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Sump Pump

What is a Sump Pump?

A sump pump is a device found in the lowest part of a home that collects excess liquids around the foundation and moves it outside and away from the building. Sump pit holes usually measure around 2 feet deep by 18 inches wide and sit in a small, dug-out pit inside a basement. They’re convenient during rainy seasons or when snow is melting and include valves that sense increased water levels or pressure. When the levels or pressures get too high, it automatically pumps excess water out of the basement and away from the building through its discharge, or effluent, line.


 Types of Sump Pumps

Sump pumps are either primary or backup; your system should have one for optimal operation. Primary sump pumps handle most of the workload, while the backup sump pumps will take over if the primary fails or the water inflow is too much. 

Submersible pumps

A submersible sump pump features a motor and pump which sit submerged entirely within the sump pit. This compact pump is more powerful, quieter, and clogs less than a pedestal pump. It can also pump out a lot of water at once. These sump pumps are the best option for homes with significant flood concerns; however, they may not last as long as other alternatives.

Pedestal pumps

Unlike a submersible sump pump, the pedestal sump pump has a separate pump and motor; it does not have a submerged engine. Instead, it sits outside the basin and sends water through a hose to its specified drainage location. These pumps have a prolonged service life compared to other sump pumps since they’re not submerged and have more convenient maintenance access. However, it is louder, takes up more space, and is less potent than a submersible pump because it is exposed.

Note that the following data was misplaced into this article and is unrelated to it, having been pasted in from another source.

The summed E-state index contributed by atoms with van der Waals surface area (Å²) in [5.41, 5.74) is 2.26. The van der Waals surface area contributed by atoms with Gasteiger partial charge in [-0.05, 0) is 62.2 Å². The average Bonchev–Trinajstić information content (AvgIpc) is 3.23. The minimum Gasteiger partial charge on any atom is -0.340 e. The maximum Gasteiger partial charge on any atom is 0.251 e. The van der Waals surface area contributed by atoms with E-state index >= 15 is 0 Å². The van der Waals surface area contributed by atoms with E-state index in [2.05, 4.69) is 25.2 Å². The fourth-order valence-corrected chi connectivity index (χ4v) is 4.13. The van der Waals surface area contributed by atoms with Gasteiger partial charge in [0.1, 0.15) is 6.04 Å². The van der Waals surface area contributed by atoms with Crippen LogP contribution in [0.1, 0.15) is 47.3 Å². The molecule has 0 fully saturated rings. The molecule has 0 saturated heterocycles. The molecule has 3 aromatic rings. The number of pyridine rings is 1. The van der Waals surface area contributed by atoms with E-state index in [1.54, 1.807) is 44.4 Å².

submersible sum pump
Battery-operated backup

In a power outage during a flood, a battery-operated backup sump pump will ensure extra security from flood damage. When the power is out and the basin hits a certain amount, the float switch will trigger and turn on the battery.

Water-powered backup

Another backup option is a water-powered backup, with removes the water in the basin through increased water pressure. This alternative is beneficial because you do not need to monitor or replace batteries. However, since it operates through water pressure, it will significantly increase your water bill and is not allowed in certain cities.

What size pump do I need?

Sump pumps come in various sizes. Each pump features a reference chart label stating how much water it can move. These charts contain two columns; the heat refers to the vertical distance water travels from the sump pump to the outlet pipe, while the flow refers to how many gallons of water it can pump per minute.

Determine flow rate

To determine the sump pump’s flow rate, wait until it’s raining and operate your pump until the water falls below the shut-off level. Afterward, disconnect the pump from all power sources and measure how far the water rises in one minute. For an 18-inch sump, one inch of water equals a gallon. In a 24-inch sump, one inch of water equals two gallons. Once the flow rate is calculated, multiply it by 1.5 to margin for severe storms.


For the vertical distance, measure the bottom of the basement to the outlet pipe, which is usually at ground level. After measuring, check the pump chart to determine if the flow rate is sufficient for head distance. Most experts recommend a sump pump with 1/3 horsepower for average homes. Users should also consider elbow joints, narrow pipes, and check valves, as these increase friction and may require a pump with more power.

Maintaining a sump pump

Sump pumps need regular maintenance since debris, such as dirt and sand, can block the pump and reduce its functionality during an emergency. Most homeowners discover their pump is failing when it’s too late; because of this, you should get your pump inspected every six months.